River of God | Day 3 

 Joel 2:23-28, John 9, Haggai 2:1-9,  Psalm 63, Revelation 22:17


"Now on the last day, the great day of the feast, Jesus stood and cried out, saying, “If anyone is thirsty, let him come to Me  and drink. He who believes in Me, as the Scripture said, ‘From his innermost being will flow rivers of living water.’” But this He spoke of the Spirit, whom those who believed in Him were to receive; for the Spirit was not yet given, because Jesus was not yet glorified.” (John 7:37-39, NASB)


            It’s important to consider the impact that an outpouring of the river of God can bring. Jesus came to show us what God could look like. John 1:18 says that Jesus came to “explain” God. And in this, He makes a declaration that reveals six important truths about the river.


            First, He shows us the Cross, where He was later poured out and became to us the fountain of life. The second thing He revealed was the pouring out of the Holy Spirit at Pentecost. It also pointed to seasons of great spiritual harvest. Then we, the body of Christ, would become the temple of the Holy Spirit, as he flows from us like a river. And finally, He shows us our need to continually drink of Him to experience the continual flow of the river.


            Consider the timing of this declaration, and its symbolism. The “great day of the feast” refers to the last day of the Feast of Tabernacles. Three main feasts were annual events among the Israelites: the Feast of Passover, the Feast of Pentecost, and the Feast of Tabernacles. These feasts represented two harvest periods, and two corresponding seasons of rain. (For example, the feasts of Passover and Pentecost represented the grain harvest and the latter rains.) Both rainy seasons were essential - one for each period of harvest - if the growing seasons were to be successful.


            The last of the three feasts, the Feast of Tabernacles, was associated with the wine and oil harvest, and linked to the early rains. It was also known as the Feast of Ingathering, because it represented the final great harvest of the year. For this feast, great harvest would mean great celebration.


            The last day of this feast, the “great day”, involved a ritual called “the outpouring of the waters”. Water was taken from the pool of Siloam and poured on the altar while Isaiah 12:3 was quoted: “Therefore you will joyously draw water from the springs of salvation.” Siloam means "sent." The water from this pool came primarily from Gihon Spring, located outside the city. Gihon means “bursting forth." 


            Now, it's clear that Jesus picked the time for his declaration very intentionally. He’s saying, “I am Siloam, sent by the father. I will be crucified outside the city. I am the spring of salvation. From my side, blood and water will burst forth (Gihon) and be poured onto the earth. I am the Drink Offering. If any man is thirsty, let Him come to me and drink.” His announcement shows us that the spring of salvation flows from Him, the sent one, causing the great spiritual harvest pictured by the feast.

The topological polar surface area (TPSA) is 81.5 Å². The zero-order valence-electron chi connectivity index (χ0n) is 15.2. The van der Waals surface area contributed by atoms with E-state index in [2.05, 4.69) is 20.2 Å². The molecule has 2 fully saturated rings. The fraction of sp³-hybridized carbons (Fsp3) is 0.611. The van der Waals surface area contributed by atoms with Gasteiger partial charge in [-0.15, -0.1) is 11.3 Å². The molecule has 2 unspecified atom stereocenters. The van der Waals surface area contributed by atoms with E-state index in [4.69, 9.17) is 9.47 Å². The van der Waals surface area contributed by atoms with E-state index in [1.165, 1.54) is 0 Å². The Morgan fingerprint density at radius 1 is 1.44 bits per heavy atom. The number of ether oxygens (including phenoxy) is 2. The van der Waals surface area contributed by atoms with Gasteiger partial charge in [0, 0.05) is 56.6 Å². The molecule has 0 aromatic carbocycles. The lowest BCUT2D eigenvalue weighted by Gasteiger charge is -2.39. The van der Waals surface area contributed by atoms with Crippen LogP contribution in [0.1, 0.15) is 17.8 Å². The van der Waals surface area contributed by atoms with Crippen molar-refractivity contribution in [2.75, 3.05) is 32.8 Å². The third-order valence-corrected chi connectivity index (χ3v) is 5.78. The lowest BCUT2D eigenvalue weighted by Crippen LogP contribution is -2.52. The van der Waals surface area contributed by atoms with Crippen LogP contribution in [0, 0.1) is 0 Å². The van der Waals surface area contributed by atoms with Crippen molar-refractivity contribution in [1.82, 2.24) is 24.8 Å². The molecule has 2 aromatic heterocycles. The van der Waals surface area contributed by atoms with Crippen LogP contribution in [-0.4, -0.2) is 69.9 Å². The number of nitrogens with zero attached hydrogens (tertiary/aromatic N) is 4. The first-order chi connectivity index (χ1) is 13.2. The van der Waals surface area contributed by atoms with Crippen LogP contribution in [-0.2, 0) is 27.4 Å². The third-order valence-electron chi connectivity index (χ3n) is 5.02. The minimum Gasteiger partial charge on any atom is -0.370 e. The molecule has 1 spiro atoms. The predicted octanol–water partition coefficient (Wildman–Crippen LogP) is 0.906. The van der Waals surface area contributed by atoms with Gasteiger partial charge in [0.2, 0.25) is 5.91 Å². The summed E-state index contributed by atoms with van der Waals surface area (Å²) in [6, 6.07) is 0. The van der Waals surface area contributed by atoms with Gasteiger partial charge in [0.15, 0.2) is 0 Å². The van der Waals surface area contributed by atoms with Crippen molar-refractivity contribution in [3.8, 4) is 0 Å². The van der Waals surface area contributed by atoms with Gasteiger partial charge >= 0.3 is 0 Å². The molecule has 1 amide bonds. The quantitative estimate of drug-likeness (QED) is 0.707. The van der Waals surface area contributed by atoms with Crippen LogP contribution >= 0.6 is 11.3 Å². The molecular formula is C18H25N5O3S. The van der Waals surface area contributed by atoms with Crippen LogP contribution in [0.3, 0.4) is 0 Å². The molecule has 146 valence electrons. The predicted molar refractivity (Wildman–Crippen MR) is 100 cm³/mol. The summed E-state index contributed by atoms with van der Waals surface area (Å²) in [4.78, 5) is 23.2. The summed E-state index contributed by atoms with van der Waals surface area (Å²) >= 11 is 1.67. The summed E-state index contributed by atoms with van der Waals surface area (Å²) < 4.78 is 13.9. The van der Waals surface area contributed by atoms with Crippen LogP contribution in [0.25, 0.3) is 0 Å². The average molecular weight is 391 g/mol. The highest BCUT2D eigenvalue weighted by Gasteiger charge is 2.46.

How interesting is it that this announcement is not the only thing that took place in Biblical History, during the Feast of Tabernacles? Solomon’s Temple was dedicated on the Feast of Tabernacles hundreds of years prior. Haggai also prophesied the “greater glory” on the great day. These are a picture of the same thing - the river of God’s spirit coming to take up His home in us as we drink of the fountain of life. We are now the temple of the Holy Spirit, filled with His glory. And the glory in us is far greater than that in the former temple.


            This present renewal - and in some places, revival - is being referred to as “the river”. The Holy Spirit is showing us that the river of life is going to flow from the Church in unprecedented ways; the harvest coming is indeed a great harvest. However, we must be ready to receive such an outpouring, and prepared to steward such a harvest. Religion in its purest sense is good, but if powered only by forms and rituals, it will become anemic to its owner and disgusting to those around it.


            How do we prepare for this outpouring? In order for us to have the river flowing from us, one drink from the fountain is not enough. We must drink continuously. The words “come” and “drink” in John 7:37 are written in present imperative tense. This means that the words actually imply: “Keep coming and keep drinking”. This is the same tense of the word used in Ephesians 5:18, when Paul instructs the Ephesians to “be filled with the Spirit” - he is telling them to continually be filled. We have already received the fullness of Christ, but we must stay filled with His Spirit.


            This is why we must drink continually in order to stay filled with the Spirit. The Holy Spirit wants us full of Him, full of the river! His desire that we keep coming, keep drinking, and keep being filled. Why? So the river can keep flowing. The verb “flow” is also in the present tense. If we keep coming and keep drinking, we’ll keep being filled and the river will keep flowing. We need the continual flow.


            Ask the Holy Spirit what you can do to be prepared for the season of outpouring and great harvest that is coming. Tune in to His voice and learn how to stay filled with His Spirit. We need the continual flow. Don’t let the river dry up in you - a harvest hangs in the balance.

These teaching concepts are derived from chapter three of The River of God by Dutch Sheets.